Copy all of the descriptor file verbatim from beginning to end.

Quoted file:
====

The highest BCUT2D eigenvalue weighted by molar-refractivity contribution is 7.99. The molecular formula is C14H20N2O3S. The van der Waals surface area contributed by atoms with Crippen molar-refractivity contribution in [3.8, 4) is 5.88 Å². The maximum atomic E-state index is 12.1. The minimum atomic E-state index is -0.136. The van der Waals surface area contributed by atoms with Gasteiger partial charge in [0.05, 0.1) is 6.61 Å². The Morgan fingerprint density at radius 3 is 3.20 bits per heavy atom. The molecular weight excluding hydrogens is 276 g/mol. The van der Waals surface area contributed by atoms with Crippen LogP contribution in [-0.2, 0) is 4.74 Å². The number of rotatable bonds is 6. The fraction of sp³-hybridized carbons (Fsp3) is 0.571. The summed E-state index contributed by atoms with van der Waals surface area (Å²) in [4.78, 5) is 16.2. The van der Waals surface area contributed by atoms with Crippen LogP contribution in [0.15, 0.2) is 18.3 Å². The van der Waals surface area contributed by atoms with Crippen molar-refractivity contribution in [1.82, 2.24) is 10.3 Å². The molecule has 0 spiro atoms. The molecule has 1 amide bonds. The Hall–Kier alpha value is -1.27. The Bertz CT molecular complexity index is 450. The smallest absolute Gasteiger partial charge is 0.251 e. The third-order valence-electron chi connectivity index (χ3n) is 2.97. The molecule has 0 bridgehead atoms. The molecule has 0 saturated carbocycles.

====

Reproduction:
The highest BCUT2D eigenvalue weighted by molar-refractivity contribution is 7.99. The molecular formula is C14H20N2O3S. The van der Waals surface area contributed by atoms with Crippen molar-refractivity contribution in [3.8, 4) is 5.88 Å². The maximum atomic E-state index is 12.1. The minimum atomic E-state index is -0.136. The van der Waals surface area contributed by atoms with Gasteiger partial charge in [0.05, 0.1) is 6.61 Å². The Morgan fingerprint density at radius 3 is 3.20 bits per heavy atom. The molecular weight excluding hydrogens is 276 g/mol. The van der Waals surface area contributed by atoms with Crippen LogP contribution in [-0.2, 0) is 4.74 Å². The number of rotatable bonds is 6. The fraction of sp³-hybridized carbons (Fsp3) is 0.571. The summed E-state index contributed by atoms with van der Waals surface area (Å²) in [4.78, 5) is 16.2. The van der Waals surface area contributed by atoms with Crippen LogP contribution in [0.15, 0.2) is 18.3 Å². The van der Waals surface area contributed by atoms with Crippen molar-refractivity contribution in [1.82, 2.24) is 10.3 Å². The molecule has 0 spiro atoms. The molecule has 1 amide bonds. The Hall–Kier alpha value is -1.27. The Bertz CT molecular complexity index is 450. The smallest absolute Gasteiger partial charge is 0.251 e. The third-order valence-electron chi connectivity index (χ3n) is 2.97. The molecule has 0 bridgehead atoms. The molecule has 0 saturated carbocycles.